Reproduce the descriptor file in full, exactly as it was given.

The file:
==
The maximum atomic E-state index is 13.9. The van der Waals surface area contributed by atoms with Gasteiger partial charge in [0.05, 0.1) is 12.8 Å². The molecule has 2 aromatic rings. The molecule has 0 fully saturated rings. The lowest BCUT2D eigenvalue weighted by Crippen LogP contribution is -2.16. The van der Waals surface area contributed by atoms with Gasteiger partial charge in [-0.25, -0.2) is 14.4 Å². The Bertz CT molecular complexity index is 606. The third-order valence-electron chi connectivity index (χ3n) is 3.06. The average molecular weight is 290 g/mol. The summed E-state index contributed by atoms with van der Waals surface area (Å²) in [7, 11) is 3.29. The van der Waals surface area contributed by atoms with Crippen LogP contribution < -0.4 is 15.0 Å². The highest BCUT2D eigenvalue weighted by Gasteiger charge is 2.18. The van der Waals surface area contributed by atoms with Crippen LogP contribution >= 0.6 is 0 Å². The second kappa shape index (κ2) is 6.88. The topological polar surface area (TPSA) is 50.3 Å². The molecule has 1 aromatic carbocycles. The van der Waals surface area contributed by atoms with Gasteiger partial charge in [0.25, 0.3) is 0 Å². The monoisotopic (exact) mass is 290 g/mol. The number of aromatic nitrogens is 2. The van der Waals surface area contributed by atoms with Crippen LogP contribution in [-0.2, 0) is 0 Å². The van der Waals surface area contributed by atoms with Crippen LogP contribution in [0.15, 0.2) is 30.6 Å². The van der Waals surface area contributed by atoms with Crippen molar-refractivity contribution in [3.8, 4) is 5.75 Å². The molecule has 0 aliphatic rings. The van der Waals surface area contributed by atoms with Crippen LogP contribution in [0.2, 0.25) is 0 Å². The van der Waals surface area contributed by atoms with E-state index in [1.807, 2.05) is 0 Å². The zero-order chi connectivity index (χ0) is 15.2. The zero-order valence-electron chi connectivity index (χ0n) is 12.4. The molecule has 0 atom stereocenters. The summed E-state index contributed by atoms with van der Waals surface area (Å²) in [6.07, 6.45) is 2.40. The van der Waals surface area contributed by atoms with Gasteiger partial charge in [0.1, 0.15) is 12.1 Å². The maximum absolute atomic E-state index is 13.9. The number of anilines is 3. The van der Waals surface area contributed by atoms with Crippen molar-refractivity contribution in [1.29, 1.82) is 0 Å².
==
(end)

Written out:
The maximum atomic E-state index is 13.9. The van der Waals surface area contributed by atoms with Gasteiger partial charge in [0.05, 0.1) is 12.8 Å². The molecule has 2 aromatic rings. The molecule has 0 fully saturated rings. The lowest BCUT2D eigenvalue weighted by Crippen LogP contribution is -2.16. The van der Waals surface area contributed by atoms with Gasteiger partial charge in [-0.25, -0.2) is 14.4 Å². The Bertz CT molecular complexity index is 606. The third-order valence-electron chi connectivity index (χ3n) is 3.06. The average molecular weight is 290 g/mol. The summed E-state index contributed by atoms with van der Waals surface area (Å²) in [7, 11) is 3.29. The van der Waals surface area contributed by atoms with Crippen LogP contribution < -0.4 is 15.0 Å². The highest BCUT2D eigenvalue weighted by Gasteiger charge is 2.18. The van der Waals surface area contributed by atoms with Crippen LogP contribution >= 0.6 is 0 Å². The second kappa shape index (κ2) is 6.88. The topological polar surface area (TPSA) is 50.3 Å². The molecule has 1 aromatic carbocycles. The van der Waals surface area contributed by atoms with Gasteiger partial charge in [0.25, 0.3) is 0 Å². The monoisotopic (exact) mass is 290 g/mol. The number of aromatic nitrogens is 2. The van der Waals surface area contributed by atoms with Crippen LogP contribution in [-0.2, 0) is 0 Å². The van der Waals surface area contributed by atoms with Crippen LogP contribution in [0.15, 0.2) is 30.6 Å². The van der Waals surface area contributed by atoms with Crippen molar-refractivity contribution in [3.8, 4) is 5.75 Å². The molecule has 0 aliphatic rings. The van der Waals surface area contributed by atoms with Crippen LogP contribution in [0.2, 0.25) is 0 Å². The van der Waals surface area contributed by atoms with E-state index in [1.807, 2.05) is 0 Å². The zero-order chi connectivity index (χ0) is 15.2. The zero-order valence-electron chi connectivity index (χ0n) is 12.4. The molecule has 0 atom stereocenters. The summed E-state index contributed by atoms with van der Waals surface area (Å²) in [6.07, 6.45) is 2.40. The van der Waals surface area contributed by atoms with Gasteiger partial charge in [0.1, 0.15) is 12.1 Å². The maximum absolute atomic E-state index is 13.9. The number of anilines is 3. The van der Waals surface area contributed by atoms with Crippen molar-refractivity contribution in [1.29, 1.82) is 0 Å².